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Loren v. Jackson

Filed: May 18, 1982.


Appeal by plaintiff from Grist, Judge. Judgment entered 11 June 1981 in Superior Court, Transylvania County. Heard in the Court of Appeals 6 April 1982.

Hedrick, Judge. Judge Hill concurs. Judge Becton concurring in the result.


Plaintiff first assigns as error "[t]he Court's denial of plaintiff's Motion for Appointment of counsel, or, in the alternative, that the Court recognize a fellow prisoner of the plaintiff to aid plaintiff in the prosecution of plaintiff's cause of action."

"G.S. 7A-451(a) . . . constitutes the latest legislative determination of the scope of an indigent's entitlement to court appointed counsel." Jolly v. Wright, 300 N.C. 83, 86, 265 S.E.2d 135, 139 (1980). The statute nowhere, however, lists, as being entitled to court-appointed counsel, a plaintiff bringing an action for damages and declaratory relief under 42 U.S.C. § 1983. Another statute, G.S. § 1-110, provides that the court "may assign to the person suing as a pauper learned counsel, who shall prosecute his action." "[T]he use of [the word] 'may' generally connotes permissive or discretionary action and does not mandate or compel a particular act." Campbell v. First Baptist Church of City of Durham, 298 N.C. 476, 483, 259 S.E.2d 558, 563 (1979), and "a discretionary order of the trial court is conclusive on appeal absent a showing of abuse of discretion." Privette v. Privette, 30 N.C. App. 41, 44, 226 S.E.2d 188, 190 (1976). Since plaintiff has shown no abuse, by the court, of its statutory discretionary power to appoint counsel for pauper plaintiffs, no violation of G.S. § 1-110 has been shown.

Turning to constitutional considerations, "[t]he mandate of procedural due process contained in our Constitution and in the Fourteenth Amendment applies only to actions by the government which deprive individuals of their fundamental rights." North Carolina National Bank v. Burnette, 297 N.C. 524, 534, 256 S.E.2d 388, 394 (1979).

Even when some procedural due process must be afforded, the determination of whether due process requires the appointment of counsel may be made only after balancing the factors in favor of appointment "against the presumption that there is a right to appointed counsel only where the indigent, if he is unsuccessful, may lose his personal freedom." Lassiter v. Department of Social Services of Durham County, 452 U.S. 18, 26-27, 68 L. Ed. 2d 640, 649, 101 S. Ct. 2153, 2159 (1981). No procedural due process, and particularly no right to appointed counsel, inures to plaintiff in the present case where his action is a civil action initiated by him against private individuals, and where his action is one in which the State is not even a party, much less the initiator of proceedings to deprive an individual of his physical liberty. Finally, we are aware of no rule requiring a trial judge to order a furlough for an incarcerated inmate whereby that inmate may assist, in a nontestimonial capacity, a party to a legal dispute. Plaintiff's first assignment of error is therefore overruled.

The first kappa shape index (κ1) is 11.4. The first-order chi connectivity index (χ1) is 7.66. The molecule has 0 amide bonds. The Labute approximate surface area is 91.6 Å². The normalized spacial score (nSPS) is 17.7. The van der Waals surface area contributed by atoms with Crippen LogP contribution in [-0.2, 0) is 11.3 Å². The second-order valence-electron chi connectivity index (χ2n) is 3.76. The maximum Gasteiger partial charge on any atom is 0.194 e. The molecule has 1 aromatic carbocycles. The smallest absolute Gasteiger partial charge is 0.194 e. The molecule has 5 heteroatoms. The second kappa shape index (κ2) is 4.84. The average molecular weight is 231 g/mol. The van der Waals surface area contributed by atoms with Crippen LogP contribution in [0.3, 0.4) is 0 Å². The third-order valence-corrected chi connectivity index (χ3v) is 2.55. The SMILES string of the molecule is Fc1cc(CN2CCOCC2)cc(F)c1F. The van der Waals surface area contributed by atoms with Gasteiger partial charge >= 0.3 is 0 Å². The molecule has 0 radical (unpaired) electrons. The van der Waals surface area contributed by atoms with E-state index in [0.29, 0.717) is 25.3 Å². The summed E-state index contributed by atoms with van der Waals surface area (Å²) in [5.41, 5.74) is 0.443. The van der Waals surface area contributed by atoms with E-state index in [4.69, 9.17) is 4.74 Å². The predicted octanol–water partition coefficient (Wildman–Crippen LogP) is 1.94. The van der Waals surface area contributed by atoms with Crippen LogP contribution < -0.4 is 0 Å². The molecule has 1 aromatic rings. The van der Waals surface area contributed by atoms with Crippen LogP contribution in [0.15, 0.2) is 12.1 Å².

Plaintiff's next assignment of error is "[t]he Court's dismissal of plaintiff's complaint upon defendant's [sic] Motion to Dismiss for failure of the complaint to state a cause of action upon which relief could be granted."

"[A] complaint must be dismissed when, on its face, it reveals that no law supports it, that an essential fact is missing, or a fact is disclosed which necessarily defeats it." Mumford v. Hutton & Bourbonnais Co., 47 N.C. App. 440, 442, 267 S.E.2d 511, 512 (1980). Since plaintiff's action purports to be a 42 U.S.C. § 1983 action against defendants for their deprivation under color of state law, of his constitutional rights, the factual allegations in his complaint must be examined to determine whether, if believed, they amount to any violation of recognized constitutional rights. See Evans v. Town of Watertown, 417 F. Supp. 908 (D. Mass. 1976). Hence, the crucial inquiry in the present case is the scope of "the constitutional rights of pretrial detainees -- those persons who have been charged with a crime but who have not yet been tried on the charge." Bell v. Wolfish, 441 U.S. 520, 523, 60 L. Ed. 2d 447, 458, 99 S. Ct. 1861, 1865 (1979).

The Government may permissibly detain a person suspected of committing a crime, even though such detention is prior to a

formal adjudication of guilt; "the Government has a substantial interest in ensuring that persons accused of crimes are available for trials and, ultimately, for service of their sentences, . . . [and] confinement of such persons pending trial is a legitimate means of furthering that interest." Id. at 534, 60 L. Ed. 2d at 465, 99 S. Ct. at 1871. Although pretrial detainees do not forfeit all constitutional protections by reason of their confinement, Id., "maintaining institutional security and preserving internal order and discipline are essential goals [of the detention system] that may require limitation or retraction of the retained constitutional rights of . . . pretrial detainees." Id. at 546, 60 L. Ed. 2d at 473, 99 S. Ct. at 1878. "A detainee simply does not possess the full range of freedoms of an unincarcerated individual." Id. at 546, 60 L. Ed 2d at 473, 99 S. Ct. at 1878.

Prison officials must be free to take appropriate action to ensure the safety of inmates and corrections personnel and to prevent escape or unauthorized entry. Accordingly, . . . even when an institutional restriction infringes a specific constitutional guarantee, . . . the practice must be evaluated in the light of the central objective of prison administration, safeguarding institutional security.

Id. at 547, 60 L. Ed. 2d at 473, 99 S. Ct. at 1878. Furthermore, the judiciary should accord prison administrators wide-ranging deference in the adoption and execution of policies and practices that they ...

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